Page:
Stuff-less in Denver

There was a movie that came out in the ‘80s called “The Right Stuff.” The title was referring to what the Mercury 7 astronauts were made of. These were exceptionally brave men, calm, cool, and dependable in the most dangerous situations. Well, if a movie was made about me in the ‘80s, it would be called “The Wrong Stuff” or better yet “No Stuff.” Let me explain.

The year was 1986. At a routine checkup with the pediatrician, it was discovered that my two year old daughter had a cyst in her neck. Though completely benign, it was recommended she have it surgically removed to prevent it from growing bigger and interfering with her swallowing.

The day of her surgery, we arrived at the hospital very early in the morning. It was tough knowing how much to tell her, but my husband and I did our best. I’ll never forget the sight of her being wheeled away from us, flashing her big trusting smile while clutching the little stuffed cat we had given her the night before.

I was a basket case, pacing up and down the halls waiting for word from the surgeon. Finally, after two hours, he came out to give us the news that everything went as planned. She would be in recovery for awhile yet, so he suggested we go to the cafeteria and grab some breakfast, and by the time we were done, she would be back in her room.

I was so relieved, and could finally relax for the first time in days. I was actually hungry, and after eating a very large breakfast, we headed to our daughter’s room. I had it all pictured in my head. She would be lying there asleep like a little angel, and her eyes would flutter as she became aware that we were in the room. She would give us a weak smile and pull her kitty closer.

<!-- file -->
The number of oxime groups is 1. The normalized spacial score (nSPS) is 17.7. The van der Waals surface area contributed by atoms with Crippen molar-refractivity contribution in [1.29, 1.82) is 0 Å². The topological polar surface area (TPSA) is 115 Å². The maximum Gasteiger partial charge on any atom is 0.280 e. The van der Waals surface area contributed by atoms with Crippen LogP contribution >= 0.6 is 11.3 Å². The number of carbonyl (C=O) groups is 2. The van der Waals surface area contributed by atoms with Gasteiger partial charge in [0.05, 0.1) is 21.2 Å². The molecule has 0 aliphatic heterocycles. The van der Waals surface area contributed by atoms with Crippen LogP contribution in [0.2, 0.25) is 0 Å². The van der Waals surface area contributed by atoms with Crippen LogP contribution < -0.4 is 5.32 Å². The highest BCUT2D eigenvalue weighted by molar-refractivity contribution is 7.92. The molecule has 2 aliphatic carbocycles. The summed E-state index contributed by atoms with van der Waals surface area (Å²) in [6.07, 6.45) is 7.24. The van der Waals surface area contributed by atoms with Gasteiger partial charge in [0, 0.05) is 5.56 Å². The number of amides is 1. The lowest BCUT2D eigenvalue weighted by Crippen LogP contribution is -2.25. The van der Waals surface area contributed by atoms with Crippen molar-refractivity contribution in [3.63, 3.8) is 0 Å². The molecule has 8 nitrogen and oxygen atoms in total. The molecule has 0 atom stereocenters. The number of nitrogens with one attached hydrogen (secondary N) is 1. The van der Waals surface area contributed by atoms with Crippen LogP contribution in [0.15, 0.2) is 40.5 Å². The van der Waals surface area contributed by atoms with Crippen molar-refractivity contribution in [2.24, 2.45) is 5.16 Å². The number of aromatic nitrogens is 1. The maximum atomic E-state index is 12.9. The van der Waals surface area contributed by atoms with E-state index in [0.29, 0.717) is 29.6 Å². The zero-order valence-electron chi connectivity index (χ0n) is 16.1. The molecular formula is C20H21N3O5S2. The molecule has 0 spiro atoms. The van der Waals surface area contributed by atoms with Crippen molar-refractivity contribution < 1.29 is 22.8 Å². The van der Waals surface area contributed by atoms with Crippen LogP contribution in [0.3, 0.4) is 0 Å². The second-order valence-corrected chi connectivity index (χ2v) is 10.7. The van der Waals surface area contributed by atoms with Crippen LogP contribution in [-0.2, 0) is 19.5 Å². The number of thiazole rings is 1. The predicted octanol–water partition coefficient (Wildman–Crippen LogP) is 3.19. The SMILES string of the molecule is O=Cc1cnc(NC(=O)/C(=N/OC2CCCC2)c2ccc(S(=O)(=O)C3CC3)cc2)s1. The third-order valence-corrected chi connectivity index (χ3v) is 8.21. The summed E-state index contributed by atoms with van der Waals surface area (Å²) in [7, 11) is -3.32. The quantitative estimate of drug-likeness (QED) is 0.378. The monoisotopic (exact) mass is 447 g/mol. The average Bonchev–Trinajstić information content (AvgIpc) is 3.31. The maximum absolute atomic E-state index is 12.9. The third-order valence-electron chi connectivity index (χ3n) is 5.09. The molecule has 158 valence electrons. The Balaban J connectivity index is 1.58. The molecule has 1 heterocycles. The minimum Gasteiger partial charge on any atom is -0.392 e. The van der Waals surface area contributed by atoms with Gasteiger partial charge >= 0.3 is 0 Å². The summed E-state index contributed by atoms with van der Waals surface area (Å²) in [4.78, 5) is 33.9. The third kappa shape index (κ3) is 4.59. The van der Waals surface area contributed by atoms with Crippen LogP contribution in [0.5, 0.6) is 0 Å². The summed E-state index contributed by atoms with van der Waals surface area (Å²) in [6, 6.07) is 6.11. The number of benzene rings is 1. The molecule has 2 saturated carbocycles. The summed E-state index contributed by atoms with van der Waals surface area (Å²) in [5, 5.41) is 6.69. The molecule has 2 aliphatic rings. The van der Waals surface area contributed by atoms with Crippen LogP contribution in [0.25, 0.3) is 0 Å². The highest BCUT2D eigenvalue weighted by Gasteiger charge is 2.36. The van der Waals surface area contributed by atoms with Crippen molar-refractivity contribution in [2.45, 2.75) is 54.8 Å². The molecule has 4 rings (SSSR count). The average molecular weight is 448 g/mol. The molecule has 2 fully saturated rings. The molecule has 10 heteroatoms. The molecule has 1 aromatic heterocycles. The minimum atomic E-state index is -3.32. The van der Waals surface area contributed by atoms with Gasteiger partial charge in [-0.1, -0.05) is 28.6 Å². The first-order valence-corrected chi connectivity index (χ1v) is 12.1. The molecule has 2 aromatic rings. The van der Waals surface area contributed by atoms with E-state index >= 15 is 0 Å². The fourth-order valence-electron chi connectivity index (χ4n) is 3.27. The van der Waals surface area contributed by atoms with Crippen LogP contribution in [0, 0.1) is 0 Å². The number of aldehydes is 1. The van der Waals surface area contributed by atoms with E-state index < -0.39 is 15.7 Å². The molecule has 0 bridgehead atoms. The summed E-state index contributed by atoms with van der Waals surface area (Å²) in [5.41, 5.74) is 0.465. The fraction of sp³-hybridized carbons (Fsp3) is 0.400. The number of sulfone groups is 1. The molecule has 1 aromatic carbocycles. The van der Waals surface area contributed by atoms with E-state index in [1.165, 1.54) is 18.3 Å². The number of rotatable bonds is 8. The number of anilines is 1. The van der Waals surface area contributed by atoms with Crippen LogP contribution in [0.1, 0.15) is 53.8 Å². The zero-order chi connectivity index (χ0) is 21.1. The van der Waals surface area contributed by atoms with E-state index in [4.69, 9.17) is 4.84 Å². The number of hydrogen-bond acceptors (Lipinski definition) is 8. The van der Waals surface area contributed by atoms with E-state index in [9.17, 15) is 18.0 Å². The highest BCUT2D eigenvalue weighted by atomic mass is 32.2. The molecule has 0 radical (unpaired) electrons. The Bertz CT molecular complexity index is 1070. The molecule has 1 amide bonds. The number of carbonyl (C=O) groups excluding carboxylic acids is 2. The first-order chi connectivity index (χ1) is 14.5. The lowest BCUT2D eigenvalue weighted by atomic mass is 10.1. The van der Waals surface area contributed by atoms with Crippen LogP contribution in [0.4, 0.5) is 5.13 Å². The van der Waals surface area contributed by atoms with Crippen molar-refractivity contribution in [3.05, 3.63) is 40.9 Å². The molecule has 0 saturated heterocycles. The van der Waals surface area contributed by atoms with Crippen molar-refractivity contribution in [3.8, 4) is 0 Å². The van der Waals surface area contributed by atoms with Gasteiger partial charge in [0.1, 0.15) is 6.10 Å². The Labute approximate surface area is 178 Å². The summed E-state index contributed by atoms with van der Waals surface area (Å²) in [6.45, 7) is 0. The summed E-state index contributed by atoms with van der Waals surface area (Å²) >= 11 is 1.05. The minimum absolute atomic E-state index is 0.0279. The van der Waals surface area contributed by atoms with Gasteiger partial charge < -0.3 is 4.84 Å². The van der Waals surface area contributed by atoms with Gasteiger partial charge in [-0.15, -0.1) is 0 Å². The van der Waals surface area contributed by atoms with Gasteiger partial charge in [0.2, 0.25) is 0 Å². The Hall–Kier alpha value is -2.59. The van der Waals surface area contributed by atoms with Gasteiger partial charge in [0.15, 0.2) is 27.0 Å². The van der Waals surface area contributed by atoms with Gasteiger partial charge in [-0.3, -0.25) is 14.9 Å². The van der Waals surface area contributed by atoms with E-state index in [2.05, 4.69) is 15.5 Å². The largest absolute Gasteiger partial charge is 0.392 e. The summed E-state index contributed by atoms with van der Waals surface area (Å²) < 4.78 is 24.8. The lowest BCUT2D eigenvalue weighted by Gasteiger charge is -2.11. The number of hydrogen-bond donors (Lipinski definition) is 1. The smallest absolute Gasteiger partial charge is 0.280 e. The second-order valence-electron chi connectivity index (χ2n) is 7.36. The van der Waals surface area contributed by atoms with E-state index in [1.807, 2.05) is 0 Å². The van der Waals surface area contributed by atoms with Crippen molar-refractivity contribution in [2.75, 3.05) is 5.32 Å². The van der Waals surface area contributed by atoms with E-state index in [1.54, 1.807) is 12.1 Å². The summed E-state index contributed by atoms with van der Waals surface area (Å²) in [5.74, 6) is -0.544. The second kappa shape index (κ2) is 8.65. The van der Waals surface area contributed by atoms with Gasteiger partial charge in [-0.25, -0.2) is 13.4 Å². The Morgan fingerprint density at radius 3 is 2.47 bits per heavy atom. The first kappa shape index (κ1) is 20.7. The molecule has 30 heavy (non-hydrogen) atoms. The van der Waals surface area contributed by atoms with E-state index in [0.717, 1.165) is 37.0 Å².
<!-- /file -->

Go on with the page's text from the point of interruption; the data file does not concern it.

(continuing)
What I wasn’t ready for was a very unhappy two year old, kicking and screaming the moment she saw us. I tried to calm her down, but her eyes were just wild. Before I had a chance to grab her arms, she reached up to her throat and tore off the bandages. Okay, I thought, now my breakfast is going to come up. I yelled for my husband to hold her because I was going to be sick. Well, I was almost to the bathroom, when apparently I blacked out, cracking my head on a sink as I went down. According to what they told me later, my husband was so confused which of us needed him more, he just stood in the middle of the room with his hands on his head. A nurse heard my daughter screaming and came to help. I’m sure she was wondering why mom was snoozing on the floor.

Now, when I finally came to, I thought I had been hit by a car and was lying on the side of a road. I had no recollection of being in a hospital at all. I just kept saying “I’ve been hit, someone help me.” But finally, my daughter’s screams cut through the fog, and I opened my eyes to the sight of a hospital room ceiling. By this time, I had acquired my own nurse, and she helped me up to a sitting position. One look at the back of my head, and she called for help to get me to the emergency room. Wasn’t that convenient? I was already in the hospital when I became injured.

I was put in a wheelchair and off we went. Nurse Blabbermouth had to tell everyone we passed what had happened. “Is this the fainting mom?” the emergency room nurse asked, as a small crowd gathered to gawk at me. It took twelve stitches to sew my head back up. I could only guess at the amount of brain damage I had sustained. I just knew that the part of my brain that felt humiliation was completely intact.